Third in series, the N.K. Bose Memorial Lecture on : Professor Nirmal Kumar Bose and his contribution to the studies on Indian Temple Architecture and The Prathistha-Laksanasamuccaya and the Medieval Architecture of Kalinga was delivered on 1st and 2nd December 1997 at the IGNCA. The talk was delivered by Prof. M.A. Dhaky, Director (Emeritus) at the American Institute of Indian Studies Centre for Art and Archaeology, Varanasi. As a historian and researcher of ancient and medieval Indian art and architecture, he has studied the available Sanskrit texts that relate to the architecture of ancient buildings; his publications include monographs on The Vyala Figures on the Medieval Temples of India, and The Indian Temple Forms in Karnata Inscriptions and Architecture.
Professor Nirmal Kumar Bose and his Contribution to the Studies on Indian Temple Architecture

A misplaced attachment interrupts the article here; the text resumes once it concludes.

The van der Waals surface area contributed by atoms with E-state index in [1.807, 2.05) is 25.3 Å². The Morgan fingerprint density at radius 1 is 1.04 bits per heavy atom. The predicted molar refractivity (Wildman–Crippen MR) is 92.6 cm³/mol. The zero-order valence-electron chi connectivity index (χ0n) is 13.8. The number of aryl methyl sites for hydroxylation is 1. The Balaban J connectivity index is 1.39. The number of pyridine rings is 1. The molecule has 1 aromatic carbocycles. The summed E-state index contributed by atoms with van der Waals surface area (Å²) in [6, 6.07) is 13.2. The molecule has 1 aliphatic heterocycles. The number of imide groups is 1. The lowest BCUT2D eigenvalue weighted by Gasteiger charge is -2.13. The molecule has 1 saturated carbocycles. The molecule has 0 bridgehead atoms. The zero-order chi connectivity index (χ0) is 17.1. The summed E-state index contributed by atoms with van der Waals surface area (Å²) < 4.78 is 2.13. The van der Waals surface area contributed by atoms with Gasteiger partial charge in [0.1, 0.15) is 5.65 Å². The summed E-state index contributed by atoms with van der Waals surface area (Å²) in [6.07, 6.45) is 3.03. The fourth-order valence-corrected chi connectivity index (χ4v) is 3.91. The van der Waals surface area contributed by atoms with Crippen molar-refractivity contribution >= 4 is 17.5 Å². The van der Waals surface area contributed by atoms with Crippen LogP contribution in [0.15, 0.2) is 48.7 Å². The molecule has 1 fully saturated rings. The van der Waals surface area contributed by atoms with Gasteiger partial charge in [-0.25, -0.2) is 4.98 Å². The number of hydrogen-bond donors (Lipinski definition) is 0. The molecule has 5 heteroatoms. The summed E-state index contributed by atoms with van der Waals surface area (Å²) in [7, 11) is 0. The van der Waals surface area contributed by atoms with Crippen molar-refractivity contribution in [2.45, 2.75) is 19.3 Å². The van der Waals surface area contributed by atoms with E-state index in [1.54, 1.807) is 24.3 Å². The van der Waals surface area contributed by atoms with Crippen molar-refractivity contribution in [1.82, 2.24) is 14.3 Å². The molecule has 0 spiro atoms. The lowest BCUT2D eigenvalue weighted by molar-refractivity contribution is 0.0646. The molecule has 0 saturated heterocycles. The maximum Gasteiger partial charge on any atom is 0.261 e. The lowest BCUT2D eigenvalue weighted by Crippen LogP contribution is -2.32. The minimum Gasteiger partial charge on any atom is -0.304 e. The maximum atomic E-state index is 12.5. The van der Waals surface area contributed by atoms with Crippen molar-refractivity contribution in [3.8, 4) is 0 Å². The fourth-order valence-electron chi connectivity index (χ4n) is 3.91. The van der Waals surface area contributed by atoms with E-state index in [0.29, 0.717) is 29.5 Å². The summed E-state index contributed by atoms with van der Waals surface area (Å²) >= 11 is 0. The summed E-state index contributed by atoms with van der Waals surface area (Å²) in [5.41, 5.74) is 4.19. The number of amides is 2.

Prof. N.K. Bose was a multitalented person. He was, what is termed in the West, a ‘Renaissance Man’. A thoroughbred nationalist and freedom fighter, he was the product of those times when ethics and morality, simplicity in personal style and high thinking besides hard work were the goal and way of life for many patriotic intelligent citizens. Serene, but not unassuming, dignified, but not unduly humble, fearless, commanding, but not overbearing, in the academia he was known both for his sterling contributions to the fields of anthropology as well as premedieval and medieval architecture with special focus on Kalingadesa. While Mano Mohan Ganguly (Calcutta 1912) pioneered the use of Oriya (with a sprinkling of Sanskrit) architectural terms, it was Prof. Bose who for the first time edited the Bhuvanapradipa as the Canons of Orissan Architecture (Calcutta 1932), whose original text in Sanskrit is lost but whose sense and essence are preserved in the bhasa form, a craftman’s version of the rendering of that sastra in Oriya language. The impact of this first edition was considerable : it enlarged the understanding of form, morphology, and metrography of the medieval Kalinga temple, and as its consequence, stimulated the studies on one of the most powerfully impressive and handsome styles of north Indian temple architecture. The subsequent writers – Prof. S.K. Saraswati, Debala Mitra, D.R. Das, Thomas E. Donaldson – largely followed Bose in their choice of terminology. His second work, the Indian Temple Designs (Calcutta 1981), published posthumously by the admirers of his work, contains rough sketches of temple-mouldings and features drawn by him during his long travels for visiting the then known temple sites all over India; it also contains brief notings in English and Bengali. In that work, an earlier important address he delivered at the Indian Science Congress (Allahabad 1949) has been incorporated as a prologue. Prof. Bose also had collaborated in the production of an art book, Designs from Orissan Temples (Calcutta and London 1950). My paper will evaluate and access the importance and impact of Prof. Bose’s contributions to the field of Indian temple architecture.